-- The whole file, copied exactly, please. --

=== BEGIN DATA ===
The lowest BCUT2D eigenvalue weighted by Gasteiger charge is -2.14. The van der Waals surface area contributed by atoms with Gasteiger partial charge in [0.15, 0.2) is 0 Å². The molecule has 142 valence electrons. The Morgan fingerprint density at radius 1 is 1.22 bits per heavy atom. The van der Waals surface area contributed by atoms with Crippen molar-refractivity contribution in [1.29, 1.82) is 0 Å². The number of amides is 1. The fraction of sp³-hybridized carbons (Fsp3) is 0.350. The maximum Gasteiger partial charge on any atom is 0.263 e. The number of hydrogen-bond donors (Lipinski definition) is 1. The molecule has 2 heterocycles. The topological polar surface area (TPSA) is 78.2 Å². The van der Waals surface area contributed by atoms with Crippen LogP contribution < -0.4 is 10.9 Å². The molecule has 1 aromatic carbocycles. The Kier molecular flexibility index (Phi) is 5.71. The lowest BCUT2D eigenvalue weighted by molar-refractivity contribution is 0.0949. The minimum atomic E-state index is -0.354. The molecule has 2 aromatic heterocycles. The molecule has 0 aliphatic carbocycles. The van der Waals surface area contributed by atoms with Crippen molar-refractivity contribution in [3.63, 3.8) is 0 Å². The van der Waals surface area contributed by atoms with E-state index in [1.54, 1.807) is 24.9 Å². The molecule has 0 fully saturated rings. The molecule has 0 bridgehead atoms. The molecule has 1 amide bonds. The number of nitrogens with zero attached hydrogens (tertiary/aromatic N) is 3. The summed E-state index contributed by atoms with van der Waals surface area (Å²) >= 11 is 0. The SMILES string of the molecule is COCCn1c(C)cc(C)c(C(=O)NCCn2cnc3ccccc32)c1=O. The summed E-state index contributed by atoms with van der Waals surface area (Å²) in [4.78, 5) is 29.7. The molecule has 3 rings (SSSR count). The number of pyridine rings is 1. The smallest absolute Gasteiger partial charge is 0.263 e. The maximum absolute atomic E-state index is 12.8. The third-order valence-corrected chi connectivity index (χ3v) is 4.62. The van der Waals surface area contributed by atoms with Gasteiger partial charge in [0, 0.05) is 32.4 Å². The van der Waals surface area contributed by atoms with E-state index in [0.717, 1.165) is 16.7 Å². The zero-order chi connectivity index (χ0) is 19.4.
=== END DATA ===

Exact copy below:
The lowest BCUT2D eigenvalue weighted by Gasteiger charge is -2.14. The van der Waals surface area contributed by atoms with Gasteiger partial charge in [0.15, 0.2) is 0 Å². The molecule has 142 valence electrons. The Morgan fingerprint density at radius 1 is 1.22 bits per heavy atom. The van der Waals surface area contributed by atoms with Crippen molar-refractivity contribution in [1.29, 1.82) is 0 Å². The number of amides is 1. The fraction of sp³-hybridized carbons (Fsp3) is 0.350. The maximum Gasteiger partial charge on any atom is 0.263 e. The number of hydrogen-bond donors (Lipinski definition) is 1. The molecule has 2 heterocycles. The topological polar surface area (TPSA) is 78.2 Å². The van der Waals surface area contributed by atoms with Crippen LogP contribution < -0.4 is 10.9 Å². The molecule has 1 aromatic carbocycles. The Kier molecular flexibility index (Phi) is 5.71. The lowest BCUT2D eigenvalue weighted by molar-refractivity contribution is 0.0949. The minimum atomic E-state index is -0.354. The molecule has 2 aromatic heterocycles. The molecule has 0 aliphatic carbocycles. The van der Waals surface area contributed by atoms with Crippen molar-refractivity contribution in [3.63, 3.8) is 0 Å². The van der Waals surface area contributed by atoms with E-state index in [1.54, 1.807) is 24.9 Å². The molecule has 0 fully saturated rings. The molecule has 0 bridgehead atoms. The molecule has 1 amide bonds. The number of nitrogens with zero attached hydrogens (tertiary/aromatic N) is 3. The summed E-state index contributed by atoms with van der Waals surface area (Å²) >= 11 is 0. The SMILES string of the molecule is COCCn1c(C)cc(C)c(C(=O)NCCn2cnc3ccccc32)c1=O. The summed E-state index contributed by atoms with van der Waals surface area (Å²) in [4.78, 5) is 29.7. The molecule has 3 rings (SSSR count). The number of pyridine rings is 1. The smallest absolute Gasteiger partial charge is 0.263 e. The maximum absolute atomic E-state index is 12.8. The third-order valence-corrected chi connectivity index (χ3v) is 4.62. The van der Waals surface area contributed by atoms with Gasteiger partial charge in [0, 0.05) is 32.4 Å². The van der Waals surface area contributed by atoms with E-state index in [0.717, 1.165) is 16.7 Å². The zero-order chi connectivity index (χ0) is 19.4.